Malware Rates linked to Windows Piracy: MS Report

Dennis Faas's picture

According to Jeff Williams, the principal group program manager for the Microsoft Malware Protection Center, computers in countries with high rates of software piracy are more likely to be infected by malicious code because users are leery of applying security patches.

In China, the piracy rate is nearly four times higher than that of the U.S., according to a recent Microsoft report. Oddly enough, the use of Microsoft's Windows Update service (used to patch security flaws) in these countries is significantly less than in the U.S. (Source:

Brazil and France were identified as two more countries where piracy rates are rather high, while Windows Update usage is fairly low.

Analysts Not Convinced by MS Report

However, analysts have claimed that the data presented by Williams is not supported by previous Microsoft figures. China, for example, produced a malware infection rate of just 6.7. These statistics were produced by the number of computers cleaned for each 1,000 executions of the Malicious Software Removal Tool. This figure is much lower than the global average of 8.7 or the U.S. average of 8.2 per thousand. (Source:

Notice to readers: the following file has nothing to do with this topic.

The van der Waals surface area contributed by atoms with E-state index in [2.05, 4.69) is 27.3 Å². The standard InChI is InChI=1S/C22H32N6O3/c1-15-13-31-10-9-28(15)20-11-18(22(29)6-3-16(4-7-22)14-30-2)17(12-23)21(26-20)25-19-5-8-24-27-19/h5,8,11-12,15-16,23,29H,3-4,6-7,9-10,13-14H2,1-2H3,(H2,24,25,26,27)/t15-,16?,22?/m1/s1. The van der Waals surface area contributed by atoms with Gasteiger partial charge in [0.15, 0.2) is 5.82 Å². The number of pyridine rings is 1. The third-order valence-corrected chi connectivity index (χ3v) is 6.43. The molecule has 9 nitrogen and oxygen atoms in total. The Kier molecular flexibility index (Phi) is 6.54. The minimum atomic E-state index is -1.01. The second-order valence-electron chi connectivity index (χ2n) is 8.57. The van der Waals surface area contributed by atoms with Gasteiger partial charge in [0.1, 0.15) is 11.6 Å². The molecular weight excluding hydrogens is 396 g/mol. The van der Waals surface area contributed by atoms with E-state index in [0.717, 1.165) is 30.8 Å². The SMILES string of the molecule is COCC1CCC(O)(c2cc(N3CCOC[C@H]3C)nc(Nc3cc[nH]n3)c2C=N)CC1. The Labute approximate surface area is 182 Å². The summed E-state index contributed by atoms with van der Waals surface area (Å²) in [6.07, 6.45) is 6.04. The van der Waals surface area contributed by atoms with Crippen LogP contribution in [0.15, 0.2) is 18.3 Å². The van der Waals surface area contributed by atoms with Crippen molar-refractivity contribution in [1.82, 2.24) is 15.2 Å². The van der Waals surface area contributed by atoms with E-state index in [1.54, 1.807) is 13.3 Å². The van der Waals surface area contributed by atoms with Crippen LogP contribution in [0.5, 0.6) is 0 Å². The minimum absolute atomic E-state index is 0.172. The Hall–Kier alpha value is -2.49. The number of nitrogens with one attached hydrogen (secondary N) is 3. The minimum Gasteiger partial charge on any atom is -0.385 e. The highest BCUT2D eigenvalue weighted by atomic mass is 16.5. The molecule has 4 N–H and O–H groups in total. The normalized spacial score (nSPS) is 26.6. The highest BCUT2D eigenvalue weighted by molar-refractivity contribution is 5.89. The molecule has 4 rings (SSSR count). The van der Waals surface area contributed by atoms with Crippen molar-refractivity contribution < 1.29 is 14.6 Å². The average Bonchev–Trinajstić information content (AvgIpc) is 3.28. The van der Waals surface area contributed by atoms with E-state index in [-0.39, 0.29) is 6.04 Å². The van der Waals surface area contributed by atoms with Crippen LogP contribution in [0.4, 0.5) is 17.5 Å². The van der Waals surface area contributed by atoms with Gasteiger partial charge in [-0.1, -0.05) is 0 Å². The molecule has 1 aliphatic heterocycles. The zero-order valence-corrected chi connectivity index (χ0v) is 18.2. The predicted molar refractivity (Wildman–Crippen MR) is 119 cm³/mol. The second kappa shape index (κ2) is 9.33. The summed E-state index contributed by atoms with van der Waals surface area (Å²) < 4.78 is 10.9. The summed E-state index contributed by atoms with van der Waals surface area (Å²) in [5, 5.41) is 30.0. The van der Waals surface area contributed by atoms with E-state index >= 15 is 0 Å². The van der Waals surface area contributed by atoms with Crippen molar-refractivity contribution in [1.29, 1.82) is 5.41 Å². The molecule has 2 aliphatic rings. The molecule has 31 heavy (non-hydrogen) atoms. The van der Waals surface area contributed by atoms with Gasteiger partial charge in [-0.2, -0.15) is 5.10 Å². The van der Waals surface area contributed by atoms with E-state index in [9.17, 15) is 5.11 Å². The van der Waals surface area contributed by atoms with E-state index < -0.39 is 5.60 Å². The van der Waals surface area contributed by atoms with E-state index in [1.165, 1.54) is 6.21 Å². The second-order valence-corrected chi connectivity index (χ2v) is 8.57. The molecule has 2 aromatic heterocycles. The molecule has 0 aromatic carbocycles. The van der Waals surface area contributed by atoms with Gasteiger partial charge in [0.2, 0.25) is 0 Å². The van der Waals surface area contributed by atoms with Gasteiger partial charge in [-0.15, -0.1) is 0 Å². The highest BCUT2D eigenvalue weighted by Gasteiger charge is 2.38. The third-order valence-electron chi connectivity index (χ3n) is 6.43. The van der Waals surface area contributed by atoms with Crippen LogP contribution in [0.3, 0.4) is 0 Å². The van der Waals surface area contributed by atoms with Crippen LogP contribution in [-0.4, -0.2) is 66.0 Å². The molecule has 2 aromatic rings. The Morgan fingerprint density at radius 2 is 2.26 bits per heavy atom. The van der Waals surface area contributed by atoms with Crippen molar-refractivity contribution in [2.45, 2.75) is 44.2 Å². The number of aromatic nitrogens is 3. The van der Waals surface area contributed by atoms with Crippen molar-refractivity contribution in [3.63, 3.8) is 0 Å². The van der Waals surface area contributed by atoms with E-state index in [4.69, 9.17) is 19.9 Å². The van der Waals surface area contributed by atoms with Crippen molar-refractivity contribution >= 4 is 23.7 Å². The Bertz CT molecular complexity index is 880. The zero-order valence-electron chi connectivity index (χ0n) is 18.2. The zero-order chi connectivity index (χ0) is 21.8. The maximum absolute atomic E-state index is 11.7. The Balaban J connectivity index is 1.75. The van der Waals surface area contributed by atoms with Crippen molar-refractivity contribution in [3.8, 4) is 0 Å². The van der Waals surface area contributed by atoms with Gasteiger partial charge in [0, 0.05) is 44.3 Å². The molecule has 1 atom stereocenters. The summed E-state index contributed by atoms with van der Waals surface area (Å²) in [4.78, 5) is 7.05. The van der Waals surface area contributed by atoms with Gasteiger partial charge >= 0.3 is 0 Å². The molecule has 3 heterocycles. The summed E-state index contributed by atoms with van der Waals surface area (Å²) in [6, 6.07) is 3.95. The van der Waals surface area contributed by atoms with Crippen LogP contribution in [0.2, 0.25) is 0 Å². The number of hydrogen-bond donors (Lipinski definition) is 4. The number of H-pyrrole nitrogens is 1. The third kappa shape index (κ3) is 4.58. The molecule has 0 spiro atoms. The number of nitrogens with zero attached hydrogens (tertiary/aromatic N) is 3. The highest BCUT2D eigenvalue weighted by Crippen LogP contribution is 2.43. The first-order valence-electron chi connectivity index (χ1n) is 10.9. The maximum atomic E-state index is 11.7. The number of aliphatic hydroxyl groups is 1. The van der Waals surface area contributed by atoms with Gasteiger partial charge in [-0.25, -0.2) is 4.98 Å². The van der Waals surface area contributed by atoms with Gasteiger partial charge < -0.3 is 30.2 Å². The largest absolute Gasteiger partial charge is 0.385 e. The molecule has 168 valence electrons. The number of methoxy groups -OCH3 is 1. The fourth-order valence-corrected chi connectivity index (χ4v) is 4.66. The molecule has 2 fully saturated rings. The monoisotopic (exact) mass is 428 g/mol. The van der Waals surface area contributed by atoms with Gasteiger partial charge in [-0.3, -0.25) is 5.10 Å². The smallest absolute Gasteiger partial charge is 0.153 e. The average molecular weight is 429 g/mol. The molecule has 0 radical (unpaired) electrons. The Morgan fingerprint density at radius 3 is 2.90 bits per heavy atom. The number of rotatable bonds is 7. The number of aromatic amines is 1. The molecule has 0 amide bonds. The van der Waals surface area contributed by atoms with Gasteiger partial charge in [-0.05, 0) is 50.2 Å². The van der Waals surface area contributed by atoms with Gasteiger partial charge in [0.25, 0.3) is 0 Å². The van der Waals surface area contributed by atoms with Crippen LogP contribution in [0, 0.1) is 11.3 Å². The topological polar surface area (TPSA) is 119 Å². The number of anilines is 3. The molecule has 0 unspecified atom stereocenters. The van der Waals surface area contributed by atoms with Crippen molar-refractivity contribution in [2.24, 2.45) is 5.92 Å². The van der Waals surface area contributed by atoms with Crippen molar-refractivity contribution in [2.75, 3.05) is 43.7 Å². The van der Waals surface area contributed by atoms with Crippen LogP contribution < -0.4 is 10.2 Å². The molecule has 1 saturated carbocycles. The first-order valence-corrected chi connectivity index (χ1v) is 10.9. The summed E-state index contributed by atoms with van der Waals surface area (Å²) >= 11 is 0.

France also boasted an infection rate of 7.9 in the first half of 2009. This figure is still lower than the worldwide and U.S. average.

In essence, of the three countries Microsoft identified when correlating Windows Update reluctance to high national piracy rates, only Brazil fit Williams' argument. In Brazil, the infection rate stands at 25.4 -- almost three times the global average.

WGA: Class-Action Nightmare for Microsoft

One way to bring down piracy numbers is by invalidating unlicensed copies of Windows worldwide. However, Microsoft must be careful not to make the same mistakes it made over three years ago with the improper execution of the Windows Genuine Advantage (WGA), an anti-counterfeit validation and notification technology.

In June 2006, Microsoft pushed a version of the WGA to Windows XP users via a "high-priority" update that was automatically downloaded and installed to machines. Days later, thousands of machines were mistakenly targeted for running counterfeit copies of Windows. (Source:

The error resulted in a massive class-action lawsuit. If Microsoft executes a similar validation run, you can bet that all of the kinks will have been worked out this time around -- or else.

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